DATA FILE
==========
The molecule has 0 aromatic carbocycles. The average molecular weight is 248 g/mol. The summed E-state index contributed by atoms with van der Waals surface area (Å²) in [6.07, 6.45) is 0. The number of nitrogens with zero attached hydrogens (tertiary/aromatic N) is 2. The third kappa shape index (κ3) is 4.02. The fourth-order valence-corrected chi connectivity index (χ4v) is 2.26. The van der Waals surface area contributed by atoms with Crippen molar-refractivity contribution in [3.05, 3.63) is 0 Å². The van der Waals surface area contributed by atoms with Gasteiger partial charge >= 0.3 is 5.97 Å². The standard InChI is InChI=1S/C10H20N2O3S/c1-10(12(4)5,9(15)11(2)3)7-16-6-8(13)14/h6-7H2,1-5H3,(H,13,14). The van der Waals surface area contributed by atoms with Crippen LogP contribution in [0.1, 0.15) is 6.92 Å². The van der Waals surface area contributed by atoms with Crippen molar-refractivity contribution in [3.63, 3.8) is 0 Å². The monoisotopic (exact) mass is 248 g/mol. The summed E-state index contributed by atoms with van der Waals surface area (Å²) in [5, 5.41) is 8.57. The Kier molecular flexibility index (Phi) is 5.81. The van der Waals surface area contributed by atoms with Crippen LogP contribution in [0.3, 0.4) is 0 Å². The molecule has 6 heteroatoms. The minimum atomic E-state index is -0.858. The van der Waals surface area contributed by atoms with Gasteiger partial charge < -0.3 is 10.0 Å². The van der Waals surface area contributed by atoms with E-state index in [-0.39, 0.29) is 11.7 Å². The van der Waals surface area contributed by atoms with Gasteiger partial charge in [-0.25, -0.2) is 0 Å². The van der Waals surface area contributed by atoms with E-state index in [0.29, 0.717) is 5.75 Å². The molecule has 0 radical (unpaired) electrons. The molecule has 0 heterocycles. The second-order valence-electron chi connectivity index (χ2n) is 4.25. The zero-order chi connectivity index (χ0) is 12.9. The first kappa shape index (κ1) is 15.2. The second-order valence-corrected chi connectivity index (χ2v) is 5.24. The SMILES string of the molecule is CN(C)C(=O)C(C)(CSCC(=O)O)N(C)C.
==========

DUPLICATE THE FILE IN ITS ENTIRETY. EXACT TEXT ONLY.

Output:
The molecule has 0 aromatic carbocycles. The average molecular weight is 248 g/mol. The summed E-state index contributed by atoms with van der Waals surface area (Å²) in [6.07, 6.45) is 0. The number of nitrogens with zero attached hydrogens (tertiary/aromatic N) is 2. The third kappa shape index (κ3) is 4.02. The fourth-order valence-corrected chi connectivity index (χ4v) is 2.26. The van der Waals surface area contributed by atoms with Crippen molar-refractivity contribution in [3.05, 3.63) is 0 Å². The van der Waals surface area contributed by atoms with Gasteiger partial charge >= 0.3 is 5.97 Å². The standard InChI is InChI=1S/C10H20N2O3S/c1-10(12(4)5,9(15)11(2)3)7-16-6-8(13)14/h6-7H2,1-5H3,(H,13,14). The van der Waals surface area contributed by atoms with Crippen LogP contribution in [0.1, 0.15) is 6.92 Å². The van der Waals surface area contributed by atoms with Crippen molar-refractivity contribution in [3.63, 3.8) is 0 Å². The monoisotopic (exact) mass is 248 g/mol. The summed E-state index contributed by atoms with van der Waals surface area (Å²) in [5, 5.41) is 8.57. The Kier molecular flexibility index (Phi) is 5.81. The van der Waals surface area contributed by atoms with Crippen LogP contribution in [0.3, 0.4) is 0 Å². The molecule has 6 heteroatoms. The minimum atomic E-state index is -0.858. The van der Waals surface area contributed by atoms with Gasteiger partial charge < -0.3 is 10.0 Å². The van der Waals surface area contributed by atoms with E-state index in [-0.39, 0.29) is 11.7 Å². The van der Waals surface area contributed by atoms with Gasteiger partial charge in [-0.25, -0.2) is 0 Å². The van der Waals surface area contributed by atoms with E-state index in [0.29, 0.717) is 5.75 Å². The molecule has 0 radical (unpaired) electrons. The molecule has 0 heterocycles. The second-order valence-electron chi connectivity index (χ2n) is 4.25. The zero-order chi connectivity index (χ0) is 12.9. The first kappa shape index (κ1) is 15.2. The second-order valence-corrected chi connectivity index (χ2v) is 5.24. The SMILES string of the molecule is CN(C)C(=O)C(C)(CSCC(=O)O)N(C)C.